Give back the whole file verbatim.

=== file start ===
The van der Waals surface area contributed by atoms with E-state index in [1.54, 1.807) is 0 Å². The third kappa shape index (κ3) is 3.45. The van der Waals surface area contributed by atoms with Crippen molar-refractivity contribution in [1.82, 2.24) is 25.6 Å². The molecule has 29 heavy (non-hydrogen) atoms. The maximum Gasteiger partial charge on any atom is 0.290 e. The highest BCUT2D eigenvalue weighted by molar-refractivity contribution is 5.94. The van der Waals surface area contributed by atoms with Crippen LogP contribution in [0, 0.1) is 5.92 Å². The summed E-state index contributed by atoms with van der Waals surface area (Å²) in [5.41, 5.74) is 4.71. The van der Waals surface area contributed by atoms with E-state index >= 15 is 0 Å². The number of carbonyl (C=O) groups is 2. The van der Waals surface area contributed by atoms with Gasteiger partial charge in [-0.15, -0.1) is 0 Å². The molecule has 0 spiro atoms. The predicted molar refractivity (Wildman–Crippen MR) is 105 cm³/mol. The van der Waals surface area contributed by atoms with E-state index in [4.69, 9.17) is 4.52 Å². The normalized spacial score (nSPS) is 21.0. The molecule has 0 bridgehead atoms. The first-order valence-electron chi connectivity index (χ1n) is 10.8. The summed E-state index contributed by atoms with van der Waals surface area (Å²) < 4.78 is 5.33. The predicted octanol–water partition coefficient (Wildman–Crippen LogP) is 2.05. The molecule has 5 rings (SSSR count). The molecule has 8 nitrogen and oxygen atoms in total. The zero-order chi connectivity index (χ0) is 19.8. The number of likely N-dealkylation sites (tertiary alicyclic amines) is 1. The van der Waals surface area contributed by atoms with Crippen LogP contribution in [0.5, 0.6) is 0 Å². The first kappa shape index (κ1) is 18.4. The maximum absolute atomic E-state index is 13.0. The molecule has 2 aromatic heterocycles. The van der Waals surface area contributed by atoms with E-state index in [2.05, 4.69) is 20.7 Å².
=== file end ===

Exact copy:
The van der Waals surface area contributed by atoms with E-state index in [1.54, 1.807) is 0 Å². The third kappa shape index (κ3) is 3.45. The van der Waals surface area contributed by atoms with Crippen molar-refractivity contribution in [1.82, 2.24) is 25.6 Å². The molecule has 29 heavy (non-hydrogen) atoms. The maximum Gasteiger partial charge on any atom is 0.290 e. The highest BCUT2D eigenvalue weighted by molar-refractivity contribution is 5.94. The van der Waals surface area contributed by atoms with Crippen LogP contribution in [0, 0.1) is 5.92 Å². The summed E-state index contributed by atoms with van der Waals surface area (Å²) in [5.41, 5.74) is 4.71. The van der Waals surface area contributed by atoms with E-state index >= 15 is 0 Å². The number of carbonyl (C=O) groups is 2. The van der Waals surface area contributed by atoms with Gasteiger partial charge in [-0.15, -0.1) is 0 Å². The molecule has 0 spiro atoms. The predicted molar refractivity (Wildman–Crippen MR) is 105 cm³/mol. The van der Waals surface area contributed by atoms with E-state index in [4.69, 9.17) is 4.52 Å². The normalized spacial score (nSPS) is 21.0. The molecule has 0 bridgehead atoms. The first-order valence-electron chi connectivity index (χ1n) is 10.8. The summed E-state index contributed by atoms with van der Waals surface area (Å²) < 4.78 is 5.33. The predicted octanol–water partition coefficient (Wildman–Crippen LogP) is 2.05. The molecule has 5 rings (SSSR count). The molecule has 8 nitrogen and oxygen atoms in total. The zero-order chi connectivity index (χ0) is 19.8. The number of likely N-dealkylation sites (tertiary alicyclic amines) is 1. The van der Waals surface area contributed by atoms with Crippen LogP contribution in [0.5, 0.6) is 0 Å². The first kappa shape index (κ1) is 18.4. The maximum absolute atomic E-state index is 13.0. The molecule has 2 aromatic heterocycles. The van der Waals surface area contributed by atoms with E-state index in [2.05, 4.69) is 20.7 Å².